Navel Oranges — Blue Heron Farm • Gold Beets & Murcott Tangerines — Capay Organic • Red Spring Onions — Full Belly Farm • Broccoli — Good Humus Produce • Collards & Scarlet Queen Turnips — Riverdog Farm •Bite
Navel Oranges — Blue Heron Farm • Gold Beets & Murcott Tangerines — Capay Organic • Broccoli — Good Humus Produce • [...]
There are few seasons on the farm that we meet with such jittery anticipation as lambing season. For the next few weeks there will be a flurry of “getting ready” tasks as we approach the February date when the first lambs are born. Fences must be set up for the hugely pregnant moms, greenhouses constructed for housing the tiny new lambs and their mothers, supplies purchased for any lambing emergencies. There are 85 ewes this year that will be giving birth in a one month time period to over 120 babies which can get really chaotic if you are not prepared! We have been raising this many sheep and lambs for over 20 years but still feel taken by surprise each year as they begin.
One of the hardest things is “psyching” ourselves up for the sleepless nights ahead. Despite the fact that 90% of the lambs will be born without any fanfare there are potential issues that can arise and we must be there any time, day or night, to help out. We do lamb checks every two to three hours during the night and as frequently throughout the day. Rainy nights and the full moon will definitely bring on a barrage of lambs – a well documented fact known by shepherds throughout the ages – so we have extra recruits on those nights.
The most common births are twins (which works out nicely as an ewe has two teats) however, many moms give birth to triplets. This can create an interesting scenario of one lamb needing extra help in fending off the others to get milk. Often we end up raising these “bummer” lambs as they will not thrive if left on their own. This requires warming up milk four to five times per day (and night) in the first week and carefully feeding them from a rubber nipple attached to a the bottle. Last year we ended up with 14 sets of triplets, feeding 10 bummer lambs for several months! We have seen quadruplets several times in the last few years. In one case, the mother fed them throughout their entire young lives. Luckily for us these nights and tasks are shared by several of us so no one gets too exhausted.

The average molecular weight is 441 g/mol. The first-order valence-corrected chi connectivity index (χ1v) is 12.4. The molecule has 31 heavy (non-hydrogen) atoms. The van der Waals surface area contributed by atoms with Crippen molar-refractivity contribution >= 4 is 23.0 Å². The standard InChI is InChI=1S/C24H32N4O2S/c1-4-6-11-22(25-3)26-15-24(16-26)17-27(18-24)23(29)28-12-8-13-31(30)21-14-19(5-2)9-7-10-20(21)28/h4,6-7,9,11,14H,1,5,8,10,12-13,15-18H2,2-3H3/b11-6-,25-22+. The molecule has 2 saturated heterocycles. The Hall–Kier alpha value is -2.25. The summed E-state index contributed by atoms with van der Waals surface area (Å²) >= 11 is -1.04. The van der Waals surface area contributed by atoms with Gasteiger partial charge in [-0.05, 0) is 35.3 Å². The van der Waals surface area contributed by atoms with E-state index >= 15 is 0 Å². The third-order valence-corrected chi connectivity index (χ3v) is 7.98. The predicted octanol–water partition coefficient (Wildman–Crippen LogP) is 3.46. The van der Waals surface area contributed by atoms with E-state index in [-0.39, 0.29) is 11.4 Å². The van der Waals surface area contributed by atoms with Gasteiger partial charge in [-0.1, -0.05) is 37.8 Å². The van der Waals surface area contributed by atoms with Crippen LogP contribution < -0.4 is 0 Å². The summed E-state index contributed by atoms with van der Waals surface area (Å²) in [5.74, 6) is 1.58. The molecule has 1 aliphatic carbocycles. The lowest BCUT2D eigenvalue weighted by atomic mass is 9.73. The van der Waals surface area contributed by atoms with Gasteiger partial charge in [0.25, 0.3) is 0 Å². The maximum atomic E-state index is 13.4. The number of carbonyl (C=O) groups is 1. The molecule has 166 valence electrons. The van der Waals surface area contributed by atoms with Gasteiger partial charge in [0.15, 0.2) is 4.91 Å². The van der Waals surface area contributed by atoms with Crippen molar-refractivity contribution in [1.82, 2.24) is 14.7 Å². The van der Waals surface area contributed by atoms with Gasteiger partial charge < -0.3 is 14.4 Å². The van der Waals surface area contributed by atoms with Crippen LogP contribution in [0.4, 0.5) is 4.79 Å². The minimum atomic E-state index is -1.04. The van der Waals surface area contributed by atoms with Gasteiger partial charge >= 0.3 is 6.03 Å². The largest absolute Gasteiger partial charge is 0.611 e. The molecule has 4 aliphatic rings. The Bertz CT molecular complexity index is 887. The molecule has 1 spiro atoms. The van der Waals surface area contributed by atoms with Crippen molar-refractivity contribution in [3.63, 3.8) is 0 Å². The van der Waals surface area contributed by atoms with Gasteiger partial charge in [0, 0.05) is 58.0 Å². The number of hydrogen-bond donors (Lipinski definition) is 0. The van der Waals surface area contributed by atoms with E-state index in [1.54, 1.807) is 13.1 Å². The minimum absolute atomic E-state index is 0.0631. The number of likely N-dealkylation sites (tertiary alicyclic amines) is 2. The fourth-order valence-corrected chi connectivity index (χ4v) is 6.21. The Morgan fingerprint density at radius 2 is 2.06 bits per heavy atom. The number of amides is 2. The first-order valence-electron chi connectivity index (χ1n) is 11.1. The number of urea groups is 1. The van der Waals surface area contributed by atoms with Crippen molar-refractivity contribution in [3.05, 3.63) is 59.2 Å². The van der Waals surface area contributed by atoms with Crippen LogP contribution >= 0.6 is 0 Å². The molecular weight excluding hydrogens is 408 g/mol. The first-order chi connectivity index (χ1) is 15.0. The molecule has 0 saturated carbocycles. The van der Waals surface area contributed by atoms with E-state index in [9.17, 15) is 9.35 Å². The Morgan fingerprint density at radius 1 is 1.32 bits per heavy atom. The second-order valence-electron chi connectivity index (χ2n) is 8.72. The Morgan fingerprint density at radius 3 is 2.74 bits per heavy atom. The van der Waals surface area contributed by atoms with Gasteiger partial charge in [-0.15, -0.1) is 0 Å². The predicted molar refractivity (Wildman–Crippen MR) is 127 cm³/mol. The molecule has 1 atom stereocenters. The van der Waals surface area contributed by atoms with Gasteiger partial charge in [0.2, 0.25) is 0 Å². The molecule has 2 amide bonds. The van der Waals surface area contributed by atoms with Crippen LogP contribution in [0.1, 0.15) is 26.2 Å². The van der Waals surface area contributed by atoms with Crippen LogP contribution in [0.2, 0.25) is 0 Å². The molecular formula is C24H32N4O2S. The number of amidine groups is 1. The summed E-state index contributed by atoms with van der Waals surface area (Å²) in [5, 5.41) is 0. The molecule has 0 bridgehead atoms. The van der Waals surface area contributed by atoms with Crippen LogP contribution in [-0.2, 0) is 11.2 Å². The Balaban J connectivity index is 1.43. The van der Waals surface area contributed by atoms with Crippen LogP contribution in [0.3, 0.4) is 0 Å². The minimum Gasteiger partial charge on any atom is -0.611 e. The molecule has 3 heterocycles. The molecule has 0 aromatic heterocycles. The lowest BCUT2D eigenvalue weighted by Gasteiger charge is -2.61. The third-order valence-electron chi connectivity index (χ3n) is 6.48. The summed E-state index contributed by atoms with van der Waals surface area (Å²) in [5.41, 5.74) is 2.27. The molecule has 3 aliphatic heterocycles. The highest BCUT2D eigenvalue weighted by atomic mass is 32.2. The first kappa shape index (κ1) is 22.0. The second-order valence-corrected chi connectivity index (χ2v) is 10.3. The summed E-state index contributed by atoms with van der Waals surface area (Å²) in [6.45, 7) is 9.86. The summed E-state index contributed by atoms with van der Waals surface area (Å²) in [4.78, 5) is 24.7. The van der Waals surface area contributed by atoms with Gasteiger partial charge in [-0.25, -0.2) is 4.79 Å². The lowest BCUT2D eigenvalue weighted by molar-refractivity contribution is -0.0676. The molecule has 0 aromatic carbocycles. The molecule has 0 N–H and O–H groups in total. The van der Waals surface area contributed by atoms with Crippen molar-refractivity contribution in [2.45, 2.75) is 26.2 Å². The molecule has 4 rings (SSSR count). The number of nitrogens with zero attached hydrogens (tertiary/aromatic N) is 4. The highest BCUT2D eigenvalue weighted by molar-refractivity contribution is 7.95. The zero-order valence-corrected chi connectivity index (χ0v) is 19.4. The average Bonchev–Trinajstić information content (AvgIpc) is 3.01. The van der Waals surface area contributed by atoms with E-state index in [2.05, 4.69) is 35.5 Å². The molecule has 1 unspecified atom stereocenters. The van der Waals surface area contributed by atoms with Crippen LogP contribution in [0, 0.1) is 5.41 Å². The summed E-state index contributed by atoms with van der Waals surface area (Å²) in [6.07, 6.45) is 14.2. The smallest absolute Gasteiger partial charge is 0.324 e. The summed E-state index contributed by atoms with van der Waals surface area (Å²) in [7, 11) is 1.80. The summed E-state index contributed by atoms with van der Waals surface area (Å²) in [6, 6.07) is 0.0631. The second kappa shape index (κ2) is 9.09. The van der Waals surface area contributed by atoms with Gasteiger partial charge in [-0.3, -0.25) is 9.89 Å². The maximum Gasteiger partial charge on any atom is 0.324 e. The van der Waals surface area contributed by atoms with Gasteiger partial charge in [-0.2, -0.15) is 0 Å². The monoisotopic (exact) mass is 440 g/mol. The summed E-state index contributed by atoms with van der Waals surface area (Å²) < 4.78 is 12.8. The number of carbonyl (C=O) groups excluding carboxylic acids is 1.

Despite the crazy nature of the lambing month we feel fortunate to be a part of this cycle of life. Birth is one of the last great miracles that we get to witness daily during the coming month. No two births are the same and somehow it never loses its fascination with surprises in colors and numbers.
We have a special date set for an open farm day on Sunday, March 22 for any of you who would like to see the lambs first hand. We will tour the farm and have many lambs to hold and feed. We are dovetailing this date with another event being held at our local Guinda Grange Hall –the Sheep to Shawl event. This free admission all day program will feature shearing, spinning, weaving, knitting all taught from local talent and is especially kid friendly. Please see the facebook page Sheep to Shawl for more information.
Soul Food Farm in Vacaville, is offering a one-day event in which Alan Savory and Nicolette Hahn-Niman will share their message of hope for the environment. Savory, Hahn-Niman will speak about how cattle grazing plays a key role in revitalizing the world’s damaged grasslands. There is a charge for the event: students are $35; general admission is $75 and VIP is $130. Tickets and additional information are available at: http://www.brownpapertickets.com/event/1117550